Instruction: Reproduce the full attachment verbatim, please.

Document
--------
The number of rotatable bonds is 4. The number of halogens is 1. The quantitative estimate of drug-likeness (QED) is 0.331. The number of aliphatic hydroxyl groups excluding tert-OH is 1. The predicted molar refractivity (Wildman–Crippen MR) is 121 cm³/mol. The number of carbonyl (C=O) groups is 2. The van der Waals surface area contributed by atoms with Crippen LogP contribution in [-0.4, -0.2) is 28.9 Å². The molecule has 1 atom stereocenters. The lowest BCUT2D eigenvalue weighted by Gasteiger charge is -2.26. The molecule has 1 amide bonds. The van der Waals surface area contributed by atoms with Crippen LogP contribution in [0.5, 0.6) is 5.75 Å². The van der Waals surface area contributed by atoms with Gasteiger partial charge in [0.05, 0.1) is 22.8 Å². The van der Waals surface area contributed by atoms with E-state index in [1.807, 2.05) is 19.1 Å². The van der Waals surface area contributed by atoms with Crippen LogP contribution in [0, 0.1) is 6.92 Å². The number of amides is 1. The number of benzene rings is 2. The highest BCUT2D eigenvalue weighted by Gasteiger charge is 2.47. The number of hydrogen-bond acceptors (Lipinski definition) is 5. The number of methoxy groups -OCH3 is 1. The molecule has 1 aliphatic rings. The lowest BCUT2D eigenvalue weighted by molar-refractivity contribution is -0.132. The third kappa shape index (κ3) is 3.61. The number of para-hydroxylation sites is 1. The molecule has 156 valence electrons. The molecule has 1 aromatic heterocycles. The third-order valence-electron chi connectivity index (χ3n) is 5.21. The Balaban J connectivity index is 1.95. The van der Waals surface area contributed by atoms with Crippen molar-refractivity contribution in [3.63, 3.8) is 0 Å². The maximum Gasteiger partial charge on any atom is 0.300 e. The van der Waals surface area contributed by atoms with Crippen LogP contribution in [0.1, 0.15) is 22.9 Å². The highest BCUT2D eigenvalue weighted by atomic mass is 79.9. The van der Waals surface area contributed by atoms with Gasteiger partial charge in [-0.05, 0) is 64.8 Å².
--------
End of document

The number of rotatable bonds is 4. The number of halogens is 1. The quantitative estimate of drug-likeness (QED) is 0.331. The number of aliphatic hydroxyl groups excluding tert-OH is 1. The predicted molar refractivity (Wildman–Crippen MR) is 121 cm³/mol. The number of carbonyl (C=O) groups is 2. The van der Waals surface area contributed by atoms with Crippen LogP contribution in [-0.4, -0.2) is 28.9 Å². The molecule has 1 atom stereocenters. The lowest BCUT2D eigenvalue weighted by Gasteiger charge is -2.26. The molecule has 1 amide bonds. The van der Waals surface area contributed by atoms with Crippen LogP contribution in [0.5, 0.6) is 5.75 Å². The van der Waals surface area contributed by atoms with Gasteiger partial charge in [0.05, 0.1) is 22.8 Å². The van der Waals surface area contributed by atoms with E-state index in [1.807, 2.05) is 19.1 Å². The van der Waals surface area contributed by atoms with Crippen LogP contribution in [0, 0.1) is 6.92 Å². The number of amides is 1. The number of benzene rings is 2. The highest BCUT2D eigenvalue weighted by Gasteiger charge is 2.47. The number of hydrogen-bond acceptors (Lipinski definition) is 5. The number of methoxy groups -OCH3 is 1. The molecule has 1 aliphatic rings. The lowest BCUT2D eigenvalue weighted by molar-refractivity contribution is -0.132. The third kappa shape index (κ3) is 3.61. The number of para-hydroxylation sites is 1. The molecule has 156 valence electrons. The molecule has 1 aromatic heterocycles. The third-order valence-electron chi connectivity index (χ3n) is 5.21. The Balaban J connectivity index is 1.95. The van der Waals surface area contributed by atoms with Crippen molar-refractivity contribution in [3.63, 3.8) is 0 Å². The maximum Gasteiger partial charge on any atom is 0.300 e. The van der Waals surface area contributed by atoms with Crippen LogP contribution in [0.1, 0.15) is 22.9 Å². The highest BCUT2D eigenvalue weighted by atomic mass is 79.9. The van der Waals surface area contributed by atoms with Gasteiger partial charge in [-0.05, 0) is 64.8 Å².